I’m back to working on mod_atom and kind of gloomy because it’s C programming; so much more effort to do a unit of work compared, for example, to Ruby. In this context, Terry Jones’ Embracing Encapsulation got my attention and made me feel vaguely dinosaurian. While he may be on to something important, there are some consolations for us grizzled pointer-wranglers. For example, the list of things implemented in largely or wholly in C: Unix, Linux, Solaris, Windows, Java, .NET, Flash, Mozilla, Microsoft Office, the Apache server, the X window system, Perl, Python, and Ruby. Not bad, really not bad at all.



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From: Sam Penrose (Jun 18 2008, at 14:05)

Approximate ages in years of (Unix, Linux, Solaris, Windows, Java, .NET, Flash, Mozilla, Microsoft Office, the Apache server, the X window system, Perl, Python, and Ruby): (35, 17, 25, 22, 17, 10, 13, 14 (counting from NCSA), 25, 13, 23, 21, 17, 13).

Projects in this list whose choice of C did not follow directly from the fact that Unix was written in C and Unix systems programming is therefore most easily done in C: (Windows, .Net, Flash, Office, Ruby). And .Net and Office follow from Windows, no? And Java and Ruby depend heavily on OS integration, no? So you're left with:

Unix and C grew up together.

Microsoft adopted C for systems programming.

Flash is written in C. And according to Wikipedia, that might trace back to needing a common Mac/Windows implementation:

http://en.wikipedia.org/wiki/Adobe_Flash

http://en.wikipedia.org/wiki/FutureWave_Software

Don't get me wrong; it's an amazing legacy.

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From: Paul Kent (Jun 18 2008, at 17:46)

how about Teradata, DB2, Oracle, MySQL, Postgres, MSSQL who between them store a good portion of the the worlds structured content.

Plus perhaps SAS too. Interestingly, we side with Microsoft there - we adopted it for systems programming for the 3rd rewrite of our system - the one where we set out to support Mainframes (MVS/CMS), Minis (Dec/Prime/DG/Unix) and Micros(DOS, Windows) all from the same code base.

Thank You K+R

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From: Hub (Jun 18 2008, at 19:51)

Looks like you are confusing C and C++. Mozilla is in C++. Java VM is C++. Other proprietary software you name are known to be written in C++. There is a huge difference in term of productivity and getting the job done compared to C.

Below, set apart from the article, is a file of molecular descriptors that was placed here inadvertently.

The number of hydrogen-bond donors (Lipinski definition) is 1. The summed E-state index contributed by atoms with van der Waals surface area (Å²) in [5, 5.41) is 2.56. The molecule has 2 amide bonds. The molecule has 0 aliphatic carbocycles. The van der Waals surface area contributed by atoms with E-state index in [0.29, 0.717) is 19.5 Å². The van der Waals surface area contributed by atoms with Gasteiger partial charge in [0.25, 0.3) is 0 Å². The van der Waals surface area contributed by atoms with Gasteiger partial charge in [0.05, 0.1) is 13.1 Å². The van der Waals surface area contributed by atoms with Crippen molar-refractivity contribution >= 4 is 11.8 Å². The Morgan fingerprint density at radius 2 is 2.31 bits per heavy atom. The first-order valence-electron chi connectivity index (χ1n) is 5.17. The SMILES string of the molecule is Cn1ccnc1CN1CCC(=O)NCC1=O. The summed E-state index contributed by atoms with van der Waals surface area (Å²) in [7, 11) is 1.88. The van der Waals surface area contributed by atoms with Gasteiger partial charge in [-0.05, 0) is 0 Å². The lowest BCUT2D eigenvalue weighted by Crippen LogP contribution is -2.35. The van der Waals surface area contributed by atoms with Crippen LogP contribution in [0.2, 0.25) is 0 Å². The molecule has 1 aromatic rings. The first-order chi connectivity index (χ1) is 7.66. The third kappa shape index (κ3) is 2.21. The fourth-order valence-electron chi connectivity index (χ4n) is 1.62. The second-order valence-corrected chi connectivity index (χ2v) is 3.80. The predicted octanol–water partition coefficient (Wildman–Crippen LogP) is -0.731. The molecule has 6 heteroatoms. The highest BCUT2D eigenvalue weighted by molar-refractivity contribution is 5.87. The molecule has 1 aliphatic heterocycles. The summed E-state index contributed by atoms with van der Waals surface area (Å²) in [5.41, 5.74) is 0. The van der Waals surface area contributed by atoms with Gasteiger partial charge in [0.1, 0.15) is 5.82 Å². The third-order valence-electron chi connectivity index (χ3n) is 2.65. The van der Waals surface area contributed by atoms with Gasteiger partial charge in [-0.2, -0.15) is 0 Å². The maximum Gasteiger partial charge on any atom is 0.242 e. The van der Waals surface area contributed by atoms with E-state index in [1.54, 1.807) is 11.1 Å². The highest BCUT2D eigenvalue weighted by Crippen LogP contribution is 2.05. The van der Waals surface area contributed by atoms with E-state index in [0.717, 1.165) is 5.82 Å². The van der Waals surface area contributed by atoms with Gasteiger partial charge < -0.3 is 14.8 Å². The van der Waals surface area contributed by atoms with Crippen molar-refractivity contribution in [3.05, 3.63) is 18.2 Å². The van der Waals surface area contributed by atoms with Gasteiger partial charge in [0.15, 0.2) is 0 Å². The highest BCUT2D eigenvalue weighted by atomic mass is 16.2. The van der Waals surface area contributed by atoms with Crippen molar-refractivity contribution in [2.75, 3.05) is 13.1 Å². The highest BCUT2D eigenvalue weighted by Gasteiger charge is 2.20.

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From: Norbert (Jun 18 2008, at 21:26)

What exactly do you mean by "Java"? The JVM and the low-level parts of the libraries that talk directly to the operating system are written in C and C++. But even within Java SE most of the libraries are implemented in Java, and Java EE is almost all Java.

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From: Sylvain Hellegouarch (Jun 19 2008, at 00:50)

Tim, I actually wonder why you picked C in the first place? Was there a particular rational?

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From: JulesLt (Jun 19 2008, at 03:22)

Not forgetting Terry Riley. 'In C' being of a similar vintage.

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From: Bob DuCharme (Jun 19 2008, at 06:09)

Jeez, am I the only one who got the pun of the title? emusic subscribers, check out http://www.emusic.com/search.html?mode=s&QT=in+c&x=0&y=0. After listening to a few of these, while wandering past a TV with the default waiting-for-you-to-pick-a-game audio playing on our kids' Wii, I realized just how vast the influence of this piece of music that Terry Riley wrote 44 years ago has been. A PDF of the score is available at http://www.otherminds.org/shtml/Scores.shtml, and it's fascinating.

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From: Pierre Phaneuf (Jun 19 2008, at 20:18)

I feel very lucky with the timing of my birth with regard to the computer industry. I started off on dinky 8-bit micros, where you'd get a mouse, and not only did it come with it's own controller card, but there was an appendix in the manual containing assembly code "functions" to use it in your code. Lots of programming involved with getting anything done, although not as bad as it probably was only a few years before (no flipping switches and paper tape for me!).

And as I grew up, home computers went 16-bit, then 32-bit, got network interfaces (but no Internet, just LANs), then the Internet hit its stride, and here we are.

So I got to see a very wide range, and in a given day, I'll go from using web applications, doing some high-level scripting in Python or Perl, down to socket programming in C++, and occasionally getting all the way down to reading assembly output from my compiler. I know how it works (or, at least, can figure it out), from just about all the way to the top, to nearly all the way to the bottom. All from being there at the right time!

I also agree with Hub there, if you have to be doing system programming, there's quite a jump in productivity to be gained going from C to C++. As I (and surely others) blogged about today, some are even thinking of playing around with switching GCC over to C++! I didn't expect that one, I have to admit. ;-)

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